And yes, wear whatever the hell we want to the pool.

So put on a swimsuit.  Or a caftan.  Or a clown suit or a business suit.  Or a veil or fishnets or scuba gear or culottes or Go-Go boots.

But please.

Come to the pool.

Or sit here on your sun-dappled flowery patio and read all summer if that’s what you’d prefer.  Of course.  That’s totally cool too.  Because being a 60-something retired gal in the suburbs of an American metropolis means you can follow your bliss.

But please let go of being wistful or lonely when you can hear the chatter and cannonballs from that pretty patio, when you see your fellow residents flip-flopping past with their sun hats and iced tea.

We want you.

We need you.

As you are.

Let’s put to bed the notion that we live in a world populated by sylphs and Veelas, and that you are some mutant monstrosity.  You are a human in this neighborhood and you live in your body.  It is strong, it is weak.  It is the same body that installed the stone sculpture and refills the birdseet.  The same body that greets my dog, my son, me.  The body that has grandkids up the road who love you.  The body that filled years of a career leading art programs at a children’s hospital in Wisconsin.

You belong here.

We all do.

As we are.

We have to start showing up.  Pasty hips and jiggly arms, acne, wrinkles, spider veins, all of it.  We all have to show up in the bodies that carry us over the earth.  Because what’s the alternative?  What purpose or good do we serve by staying home?

I can’t promise you that everyone will think kind thoughts.  The cellulite will be visible, and some of us – present company included – have indulged petty comparisons.  I can promise you, however, that neither the stretch marks nor the judgments will matter one lick to any outcome or relationship that matters.  Here in the everyday world of our neighborhood, the distribution of wealth, luck, friendship, leadership, respect, and opportunities for love has no correlation to flab.  The only thing the size of our backsides influences is the size of the underpants we wear.  This is a pretty flimsy standard upon which to base any decision of consequence.

I understand you want to lose weight.  I do too.  I fight this damned fight every day.  This body you say you envy?  It’s packed on nearly 15 pounds in less than a year.  Stress, depression, thyroid problems.  Scoliosis, chronic pain, disordered eating.  Acne, bunions, insomnia.  And now?  A bum knee.

This body here houses all these things.  These are features of my physical form much like the roar of freeway traffic outside my balcony, the windowless shared walls, the claustrophobic  8-foot ceilings.  Sometimes focusing on the flaws becomes an addiction all its own, and those dark patches press in like glaucoma narrowing the vision.  But then I remember that this is my home, and it is the place where this full, loving life of mine is being written.  Then I notice the art.  Then I thrill to the blessings.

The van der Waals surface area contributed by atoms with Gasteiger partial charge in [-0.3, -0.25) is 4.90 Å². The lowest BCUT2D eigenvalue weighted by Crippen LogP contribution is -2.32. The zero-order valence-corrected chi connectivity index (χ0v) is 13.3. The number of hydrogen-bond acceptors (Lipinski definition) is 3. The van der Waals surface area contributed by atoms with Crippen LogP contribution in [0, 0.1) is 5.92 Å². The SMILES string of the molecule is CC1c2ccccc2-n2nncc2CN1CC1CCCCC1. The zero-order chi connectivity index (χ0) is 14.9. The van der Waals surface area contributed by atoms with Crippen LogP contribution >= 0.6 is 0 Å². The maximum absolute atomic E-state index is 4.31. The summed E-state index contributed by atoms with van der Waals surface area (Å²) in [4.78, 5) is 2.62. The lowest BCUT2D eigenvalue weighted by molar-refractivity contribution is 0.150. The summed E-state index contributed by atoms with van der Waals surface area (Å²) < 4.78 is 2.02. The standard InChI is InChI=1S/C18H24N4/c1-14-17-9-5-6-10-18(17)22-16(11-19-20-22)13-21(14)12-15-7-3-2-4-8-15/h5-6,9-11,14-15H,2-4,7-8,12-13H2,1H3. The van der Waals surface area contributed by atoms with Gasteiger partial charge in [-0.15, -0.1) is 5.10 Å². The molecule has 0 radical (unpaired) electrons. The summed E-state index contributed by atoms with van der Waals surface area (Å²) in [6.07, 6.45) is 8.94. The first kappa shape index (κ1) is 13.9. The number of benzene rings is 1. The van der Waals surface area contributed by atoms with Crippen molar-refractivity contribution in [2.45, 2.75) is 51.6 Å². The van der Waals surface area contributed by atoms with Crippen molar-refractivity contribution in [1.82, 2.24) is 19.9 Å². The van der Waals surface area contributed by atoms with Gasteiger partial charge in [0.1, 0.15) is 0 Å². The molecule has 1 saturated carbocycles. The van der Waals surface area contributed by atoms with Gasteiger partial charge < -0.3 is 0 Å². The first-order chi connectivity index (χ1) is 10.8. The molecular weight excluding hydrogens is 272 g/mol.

I live with these things also here in the home of my body because this body is like a physical address.  It holds the scars and all the rest of it, too.  The emotive poetry, the sketching, the puttering in the kitchen with garlic and oil and greens.  This body is hiking, friendship, sex, tinkering, and books.  It carries the late-night cuddles with my kiddo, the volunteer work, the advising sessions with students, the adventures, the confusion, the kaleidoscopic memories that comprise the narrative I believe is me.  The whole twisting, unfinished, colorful, at times plodding, and always character-rich story of me lives here  in the home of this body.  All of me.

Inside your body, you.

I want to know you.  You have so much to contribute to this place, so much you already have.

When you show up, good things happen.  The connections between all of us here grow stronger.  You have already helped us grow from neighborhood towards community.

When you show up.

You have to show up.

You are my neighbor.  I am yours.  I want to know the you who is unfolding within your skin.  That skin that holds glorious, kind you.

Your neighbors want to know you.

Please come.

As you are.


Image: Leon Oks, “New Friends III”

Poetry, Relationships

Choose your Own

I pull him on top of me, say let go,
I want all of you.

Fully clothed but so very naked,
he asks
Is steadily increasing
closeness required?
and I admit
(though not out loud)
that the way my ribs fall open
suggests, yes, I want him to enter
into me as tumblers
slip wide the hushed sliding
doors to a museum
where the glass wolf
eye and thinning lapwing feather
improvise a nest
in the last strip of silk from the wrist
of a deposed Saxon queen. This place
a low glimmer of a room
(it has only been rumored to exist)
and he is the unwitting key
as well as the single honored guest
passing us through virgin
corridors lined with relics
bearing no descriptions yet, one masterpiece
after another unfurling before our eyes,
no nameplate bolted into frame
and, come to that,
no frame.

He asks Can we have our vaults?
(his reliquary, a Parthenon of marvels
I circle in keen deference)
and I bite back the question
of whether he means spring
or safe (can we give and retain
with the same gesture?)
I say of course

and in this breath, speak a whole truth
with half a heart
threading its edge to one
who has the power of to draw
tunnels through concrete
and tilt the whole endeavor just enough
to spill us down to first strokes
of infant fingers through paint
whose color has neither been seen
nor imagined before
our eyes fall upon it. On me

he presses